While French cities such as Paris are notoriously expensive, there are many areas outside the cities where it is still possible to buy spacious homes for less than €100,000 - particularly if you don't mind a bit of renovation.

MAP: Where in France can you buy property for less than €100k?

We decided to look at where in France you could afford a property on a budget of €100,000, and it turns out there are some bargains to be had.

There are a lot of caveats while searching for property, and many local variables in place, but our search does show some of the areas to concentrate on if you have a limited budget.

We used the Notaires de France immobilier website in August 2022, and we specified that the property should have at least five rooms (including kitchen and bathroom) and a floor space of at least 100 square metres.

We also discounted any property that was for sale under the viager system – a complicated purchase method which allows the resident to release equity on their property gradually, as the buyer puts down a lump sum in advance and then pays what is effectively a rent for the rest of the seller’s lifetime, while allowing them to remain in the property.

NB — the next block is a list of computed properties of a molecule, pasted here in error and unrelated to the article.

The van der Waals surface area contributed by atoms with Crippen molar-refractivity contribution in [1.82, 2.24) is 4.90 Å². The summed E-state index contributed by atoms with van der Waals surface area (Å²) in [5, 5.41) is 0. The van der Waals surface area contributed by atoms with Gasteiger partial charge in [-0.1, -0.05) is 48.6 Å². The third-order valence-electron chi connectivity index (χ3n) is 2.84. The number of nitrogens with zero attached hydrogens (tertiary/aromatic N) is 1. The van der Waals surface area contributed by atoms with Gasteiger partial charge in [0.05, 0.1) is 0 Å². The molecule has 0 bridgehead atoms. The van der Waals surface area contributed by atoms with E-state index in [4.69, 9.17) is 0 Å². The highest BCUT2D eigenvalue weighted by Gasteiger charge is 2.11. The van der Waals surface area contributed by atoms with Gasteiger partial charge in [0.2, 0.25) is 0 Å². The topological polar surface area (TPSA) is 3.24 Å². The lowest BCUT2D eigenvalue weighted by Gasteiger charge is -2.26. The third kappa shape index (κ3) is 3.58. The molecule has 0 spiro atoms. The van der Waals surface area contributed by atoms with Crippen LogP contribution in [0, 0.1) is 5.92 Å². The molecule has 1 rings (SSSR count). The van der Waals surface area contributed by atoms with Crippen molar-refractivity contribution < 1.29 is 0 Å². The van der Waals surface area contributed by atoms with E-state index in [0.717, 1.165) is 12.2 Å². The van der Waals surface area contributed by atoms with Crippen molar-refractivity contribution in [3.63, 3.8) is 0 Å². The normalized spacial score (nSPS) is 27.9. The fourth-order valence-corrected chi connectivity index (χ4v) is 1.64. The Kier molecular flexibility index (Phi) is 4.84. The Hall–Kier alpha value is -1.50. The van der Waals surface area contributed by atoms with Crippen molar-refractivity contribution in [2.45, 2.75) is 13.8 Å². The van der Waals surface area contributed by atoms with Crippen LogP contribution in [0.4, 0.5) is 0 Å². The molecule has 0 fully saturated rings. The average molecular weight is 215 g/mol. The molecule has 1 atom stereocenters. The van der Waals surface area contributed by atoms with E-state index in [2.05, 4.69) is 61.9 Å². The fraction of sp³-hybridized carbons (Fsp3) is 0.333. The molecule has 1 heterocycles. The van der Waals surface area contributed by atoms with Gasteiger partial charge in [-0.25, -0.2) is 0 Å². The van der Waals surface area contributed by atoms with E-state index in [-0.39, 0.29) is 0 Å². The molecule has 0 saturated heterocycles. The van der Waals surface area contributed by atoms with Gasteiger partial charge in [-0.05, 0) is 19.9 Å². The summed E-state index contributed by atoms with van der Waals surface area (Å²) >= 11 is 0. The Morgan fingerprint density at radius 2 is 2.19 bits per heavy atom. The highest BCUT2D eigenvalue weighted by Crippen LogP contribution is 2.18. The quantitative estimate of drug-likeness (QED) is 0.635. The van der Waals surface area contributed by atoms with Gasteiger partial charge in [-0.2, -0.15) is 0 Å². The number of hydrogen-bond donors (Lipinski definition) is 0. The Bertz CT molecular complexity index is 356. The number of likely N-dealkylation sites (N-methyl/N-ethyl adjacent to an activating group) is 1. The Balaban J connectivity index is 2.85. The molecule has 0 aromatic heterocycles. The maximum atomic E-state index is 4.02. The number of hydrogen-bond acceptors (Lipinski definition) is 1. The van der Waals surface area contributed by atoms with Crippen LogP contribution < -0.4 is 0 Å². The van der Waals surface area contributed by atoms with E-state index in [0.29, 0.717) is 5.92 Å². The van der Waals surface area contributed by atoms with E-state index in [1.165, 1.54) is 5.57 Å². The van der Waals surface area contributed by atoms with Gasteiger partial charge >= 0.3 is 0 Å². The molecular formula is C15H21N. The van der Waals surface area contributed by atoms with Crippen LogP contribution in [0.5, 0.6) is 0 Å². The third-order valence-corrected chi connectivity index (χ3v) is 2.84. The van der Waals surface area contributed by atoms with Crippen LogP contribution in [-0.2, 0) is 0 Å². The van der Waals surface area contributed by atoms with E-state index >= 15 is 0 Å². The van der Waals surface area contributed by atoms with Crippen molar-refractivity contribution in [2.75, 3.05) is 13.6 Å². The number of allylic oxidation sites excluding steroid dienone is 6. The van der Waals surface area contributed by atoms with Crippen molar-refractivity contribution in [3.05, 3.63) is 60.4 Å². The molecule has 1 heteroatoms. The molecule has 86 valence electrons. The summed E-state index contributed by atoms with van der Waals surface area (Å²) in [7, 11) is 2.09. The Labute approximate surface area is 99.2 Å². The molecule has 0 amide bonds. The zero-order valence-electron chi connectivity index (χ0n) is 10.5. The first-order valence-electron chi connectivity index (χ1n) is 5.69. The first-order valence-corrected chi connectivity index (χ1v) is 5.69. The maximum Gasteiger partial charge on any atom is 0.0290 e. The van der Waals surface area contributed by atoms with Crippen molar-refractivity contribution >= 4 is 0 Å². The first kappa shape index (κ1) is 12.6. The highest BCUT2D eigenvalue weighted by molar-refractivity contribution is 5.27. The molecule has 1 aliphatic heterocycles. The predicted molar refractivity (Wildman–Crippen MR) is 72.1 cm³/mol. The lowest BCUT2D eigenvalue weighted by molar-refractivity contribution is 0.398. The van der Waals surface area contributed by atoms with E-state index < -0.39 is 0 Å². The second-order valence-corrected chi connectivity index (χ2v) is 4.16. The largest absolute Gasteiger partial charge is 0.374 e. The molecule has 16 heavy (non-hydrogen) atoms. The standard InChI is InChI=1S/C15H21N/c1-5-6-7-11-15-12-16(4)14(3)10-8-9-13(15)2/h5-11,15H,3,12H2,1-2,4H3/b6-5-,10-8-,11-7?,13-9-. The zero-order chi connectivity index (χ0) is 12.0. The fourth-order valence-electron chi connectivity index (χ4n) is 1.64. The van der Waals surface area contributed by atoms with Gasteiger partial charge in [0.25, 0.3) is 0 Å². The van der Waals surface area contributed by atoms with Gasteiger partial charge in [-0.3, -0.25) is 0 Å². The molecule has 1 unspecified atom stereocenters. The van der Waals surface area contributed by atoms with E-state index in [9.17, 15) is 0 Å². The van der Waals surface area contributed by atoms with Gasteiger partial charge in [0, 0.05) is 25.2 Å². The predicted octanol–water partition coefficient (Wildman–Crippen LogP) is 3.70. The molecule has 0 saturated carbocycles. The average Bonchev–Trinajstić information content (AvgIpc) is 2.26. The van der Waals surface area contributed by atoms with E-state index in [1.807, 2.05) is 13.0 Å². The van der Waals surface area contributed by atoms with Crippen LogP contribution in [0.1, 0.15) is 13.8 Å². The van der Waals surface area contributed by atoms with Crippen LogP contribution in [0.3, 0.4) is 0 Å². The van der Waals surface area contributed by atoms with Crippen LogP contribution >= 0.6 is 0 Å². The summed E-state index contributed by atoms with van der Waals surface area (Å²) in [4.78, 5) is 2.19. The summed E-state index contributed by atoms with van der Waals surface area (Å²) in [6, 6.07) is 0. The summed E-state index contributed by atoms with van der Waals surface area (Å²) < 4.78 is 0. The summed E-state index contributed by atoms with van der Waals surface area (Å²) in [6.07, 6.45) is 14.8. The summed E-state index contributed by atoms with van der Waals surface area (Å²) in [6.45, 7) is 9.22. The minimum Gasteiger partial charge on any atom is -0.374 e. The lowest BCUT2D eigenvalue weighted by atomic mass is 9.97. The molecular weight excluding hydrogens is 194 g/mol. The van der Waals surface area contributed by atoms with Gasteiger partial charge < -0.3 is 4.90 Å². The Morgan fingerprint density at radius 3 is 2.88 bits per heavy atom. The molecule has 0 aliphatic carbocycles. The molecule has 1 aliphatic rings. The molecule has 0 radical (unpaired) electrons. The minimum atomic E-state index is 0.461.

READ ALSO Viager: The French property system that can lead to a bargain

For a five-room, 100 square metre property at under €100,000, you won’t find anywhere in the Île-de-France region, where the proximity of Paris pushes up property prices. The city itself is famously expensive, but much of the greater Paris region is within commuting distance, which means pricier property. 

Equally the island of Corsica – where prices are pushed up by its popularity as a tourist destination – showed no properties for sale while the region of Provence-Alpes-Côte d’Azur – which includes the French Riviera – showed only 1 property under €100,000.

The very presence of Bordeaux, meanwhile, takes the entire département of Gironde out of this equation – but that doesn’t mean that the southwest is completely out of the running. A total of 25 properties came up in the Nouvelle Aquitaine region. One property was on the market for a mere €20,000 – but it was, as the Notaires’ brochure noted, in need of “complete renovation”.